Breaking

Giant Tumbleweed Eats Cars On New Year’s Eve

Giant Tumbleweed Eats Cars On New Year’s Eve
The word ‘tumbleweed’ generally conjures up images of wild west towns and cowboys. Two gunslingers standing in the main street, onlookers cowering in fear, harmonica music playing, a tumbleweed rolling through between the two men as they face-off. What you probably don’t think of is a modern paved road where the tumbleweeds can be found eating cars. This, however, was exactly the case for some unfortunate drivers on New Year’s Eve.

Origins of the Tumbleweed

Wheretoforever.co.za
While most people link the tumbleweed to the American West but the truth is that the tumbleweed actually comes from a region of the Ural mountains in Russia. Ships that transported flaxseed to America in the 1870s are most probably responsible for introducing the plant to America. The plant, which is actually called a Russian Thistle, thrives high and hot dry climates. This is why they flourished in the plains states of America. However, tumbleweeds are found all over the world. Even in places as far-flung as New Zealand. 

Travelling Seeders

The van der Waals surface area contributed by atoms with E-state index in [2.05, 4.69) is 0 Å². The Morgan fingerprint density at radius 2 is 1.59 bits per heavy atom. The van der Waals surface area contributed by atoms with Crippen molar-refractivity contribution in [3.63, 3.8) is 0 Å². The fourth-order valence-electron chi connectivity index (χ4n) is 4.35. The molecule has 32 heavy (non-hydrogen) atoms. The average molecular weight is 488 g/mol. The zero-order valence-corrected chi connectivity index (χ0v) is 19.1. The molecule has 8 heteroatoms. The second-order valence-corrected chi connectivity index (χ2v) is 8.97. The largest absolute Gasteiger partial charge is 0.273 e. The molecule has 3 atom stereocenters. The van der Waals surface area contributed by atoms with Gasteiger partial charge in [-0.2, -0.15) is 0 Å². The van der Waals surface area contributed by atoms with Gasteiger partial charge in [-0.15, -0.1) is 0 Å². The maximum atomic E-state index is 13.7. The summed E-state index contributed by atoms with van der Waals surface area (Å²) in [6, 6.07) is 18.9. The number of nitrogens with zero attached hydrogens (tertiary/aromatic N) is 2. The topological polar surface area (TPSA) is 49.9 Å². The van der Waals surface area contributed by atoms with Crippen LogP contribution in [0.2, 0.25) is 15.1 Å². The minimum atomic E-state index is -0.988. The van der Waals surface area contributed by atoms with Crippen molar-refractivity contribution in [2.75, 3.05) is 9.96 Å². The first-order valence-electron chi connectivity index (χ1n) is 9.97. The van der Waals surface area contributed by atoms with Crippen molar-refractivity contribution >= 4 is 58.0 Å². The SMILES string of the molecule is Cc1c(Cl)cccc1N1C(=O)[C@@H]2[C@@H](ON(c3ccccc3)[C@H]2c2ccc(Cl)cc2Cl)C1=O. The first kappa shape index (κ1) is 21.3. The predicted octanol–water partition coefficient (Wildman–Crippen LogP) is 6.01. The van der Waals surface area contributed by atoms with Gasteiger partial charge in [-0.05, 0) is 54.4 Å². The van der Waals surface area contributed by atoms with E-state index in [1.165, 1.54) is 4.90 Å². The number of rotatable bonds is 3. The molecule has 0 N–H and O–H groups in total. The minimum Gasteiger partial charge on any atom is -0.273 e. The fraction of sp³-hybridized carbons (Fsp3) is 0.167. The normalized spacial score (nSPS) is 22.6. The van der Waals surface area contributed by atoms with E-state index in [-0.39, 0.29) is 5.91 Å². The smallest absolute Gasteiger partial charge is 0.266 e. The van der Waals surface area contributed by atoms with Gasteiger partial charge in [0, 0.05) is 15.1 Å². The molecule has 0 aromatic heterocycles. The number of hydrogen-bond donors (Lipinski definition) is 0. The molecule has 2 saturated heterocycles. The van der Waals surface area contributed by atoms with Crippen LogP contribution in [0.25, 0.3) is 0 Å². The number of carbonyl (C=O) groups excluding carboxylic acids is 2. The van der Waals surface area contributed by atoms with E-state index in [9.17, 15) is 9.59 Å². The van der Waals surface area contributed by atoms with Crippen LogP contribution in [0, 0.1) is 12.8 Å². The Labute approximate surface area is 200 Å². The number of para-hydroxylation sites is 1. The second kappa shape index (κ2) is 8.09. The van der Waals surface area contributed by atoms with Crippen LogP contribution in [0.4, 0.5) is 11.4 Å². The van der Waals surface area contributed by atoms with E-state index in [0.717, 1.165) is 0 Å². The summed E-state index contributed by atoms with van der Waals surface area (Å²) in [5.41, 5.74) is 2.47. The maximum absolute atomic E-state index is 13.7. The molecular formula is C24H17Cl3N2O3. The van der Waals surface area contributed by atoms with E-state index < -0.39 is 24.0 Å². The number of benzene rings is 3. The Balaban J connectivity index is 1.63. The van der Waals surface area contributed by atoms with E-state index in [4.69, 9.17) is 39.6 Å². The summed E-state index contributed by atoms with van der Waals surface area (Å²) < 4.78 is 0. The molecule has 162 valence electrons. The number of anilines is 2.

Tri-City Herald
Generally, tumbleweeds grow up to 3 feet tall. At this point they dry out the wind snaps the stem and blows the tumbleweed all over. While the tumbleweed us being blown about, it releases about 250,000 in its wake. It is during this time that you will see one of these plants dance across the road. Hitting a tumbleweed is generally nothing too serious, but on New Year’s Eve, emergency responders found a different view awaiting them. 

Monstrous Tumbleweed

CBS News
A huge tumbleweed, as long as three football fields obstructed Highway 240. “In 20 years on the job, I’ve never seen anything like this before,” Washington State Patrol trooper Chris Thorson told the papers. As the photos show, entire cars were engulfed by this monstrous block of tumbleweed. It is assumed that winds of up to 50 mph must have been blowing to transport this huge tangled mess. The emergency workers spent 10 hours trying to clear the road and even needed to call in the help of two snowploughs. Even so, the emergency responders had a good sense of humour. “We’ve unofficially dubbed it ‘Tumbleggedon 2020,” Thorson informed interviewers.

No comments:

Powered by Blogger.